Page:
Adaptive Modulation of Behavioural Profiles by Social Stress During Early Phases of Life and Adolescence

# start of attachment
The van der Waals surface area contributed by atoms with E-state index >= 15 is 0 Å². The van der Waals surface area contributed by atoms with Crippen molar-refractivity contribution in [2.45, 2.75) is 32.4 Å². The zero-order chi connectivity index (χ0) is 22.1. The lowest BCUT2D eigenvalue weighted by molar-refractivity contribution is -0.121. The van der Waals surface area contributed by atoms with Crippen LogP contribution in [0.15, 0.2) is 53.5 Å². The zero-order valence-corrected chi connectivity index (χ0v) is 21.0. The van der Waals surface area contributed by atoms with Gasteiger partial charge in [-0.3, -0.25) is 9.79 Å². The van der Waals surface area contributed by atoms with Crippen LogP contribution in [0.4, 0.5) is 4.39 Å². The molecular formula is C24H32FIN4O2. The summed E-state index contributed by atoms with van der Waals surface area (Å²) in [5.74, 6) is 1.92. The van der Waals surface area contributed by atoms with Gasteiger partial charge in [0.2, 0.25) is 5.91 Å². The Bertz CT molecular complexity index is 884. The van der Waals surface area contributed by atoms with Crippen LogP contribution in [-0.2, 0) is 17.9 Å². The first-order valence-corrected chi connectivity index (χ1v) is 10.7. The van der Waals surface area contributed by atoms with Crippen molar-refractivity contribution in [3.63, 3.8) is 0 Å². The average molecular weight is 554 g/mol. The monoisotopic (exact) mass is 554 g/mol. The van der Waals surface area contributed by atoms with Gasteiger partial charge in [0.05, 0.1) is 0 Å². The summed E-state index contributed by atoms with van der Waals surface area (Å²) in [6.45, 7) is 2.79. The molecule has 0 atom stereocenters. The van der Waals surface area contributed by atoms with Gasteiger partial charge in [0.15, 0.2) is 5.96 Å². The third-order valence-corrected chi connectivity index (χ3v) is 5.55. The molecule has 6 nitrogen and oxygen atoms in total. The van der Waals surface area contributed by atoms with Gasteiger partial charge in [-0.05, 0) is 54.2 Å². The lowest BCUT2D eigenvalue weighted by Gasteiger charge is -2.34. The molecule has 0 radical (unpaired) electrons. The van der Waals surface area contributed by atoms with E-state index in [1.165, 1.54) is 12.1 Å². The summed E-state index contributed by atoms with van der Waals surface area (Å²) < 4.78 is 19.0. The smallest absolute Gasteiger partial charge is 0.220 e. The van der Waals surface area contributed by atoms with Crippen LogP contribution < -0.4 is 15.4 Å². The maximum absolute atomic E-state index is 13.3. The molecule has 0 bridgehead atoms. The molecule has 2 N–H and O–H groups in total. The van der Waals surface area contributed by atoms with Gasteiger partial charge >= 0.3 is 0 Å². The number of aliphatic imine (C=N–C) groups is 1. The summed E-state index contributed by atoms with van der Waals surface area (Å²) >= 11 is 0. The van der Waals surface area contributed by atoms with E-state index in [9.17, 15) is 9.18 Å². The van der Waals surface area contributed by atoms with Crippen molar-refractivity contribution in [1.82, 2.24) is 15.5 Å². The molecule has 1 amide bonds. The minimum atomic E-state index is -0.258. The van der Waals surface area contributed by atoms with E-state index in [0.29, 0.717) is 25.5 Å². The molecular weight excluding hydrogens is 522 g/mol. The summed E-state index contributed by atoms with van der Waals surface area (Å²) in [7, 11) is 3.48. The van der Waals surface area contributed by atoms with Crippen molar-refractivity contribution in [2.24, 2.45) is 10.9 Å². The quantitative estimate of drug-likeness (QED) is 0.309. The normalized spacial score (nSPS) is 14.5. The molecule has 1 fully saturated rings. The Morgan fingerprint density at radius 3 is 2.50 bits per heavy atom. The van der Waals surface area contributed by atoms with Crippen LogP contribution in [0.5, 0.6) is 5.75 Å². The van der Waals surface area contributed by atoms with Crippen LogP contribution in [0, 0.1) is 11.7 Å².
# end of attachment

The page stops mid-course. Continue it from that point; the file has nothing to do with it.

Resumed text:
The development of individual behavioural profiles can be powerfully influenced by stressful social experiences. Using a comparative approach, we focus on the role of social stressors for the modulation of behavioural profile during early phases of life and adolescence. For gregarious species, the stability of the social environment in which the pregnant and lactating female lives is of major importance for foetal brain development and the behavioural profile of the offspring in later life. Social instability during these critical periods of development generally brings about a behavioural and neuroendocrine masculinisation in daughters and a less pronounced expression of male-typical traits in sons. Moreover, when mothers live in a socially threatening world during this time, anxiety-like behaviour of their offspring often is elevated in adulthood. These effects of the social environment are likely to be mediated by maternal hormones and/or maternal behaviour. In addition, they can be modulated significantly by offspring genotype. We favour the hypothesis that the behavioural effects of social stress during this phase of life are not necessarily “pathological” (nonadaptive) consequences or constraints of adverse social conditions. Rather, mothers could be adjusting the offspring to their environment in an adaptive way. Adolescence is another period in which behavioural development is particularly susceptible to social influences. There is some evidence that stressful social events experienced at this time alter and canalize behaviour in an adaptive fashion, so that earlier influences on behavioural profile development can be complemented and readjusted, if necessary, to meet current environmental conditions. In terms of underlying neuroendocrine mechanism, a central role for the interaction of testosterone and stress hormones is suggested. In summary, the modulation of behavioural profiles by social stress from the prenatal phase through adolescence appears to represent an effective mechanism for repeated and rapid adaptation.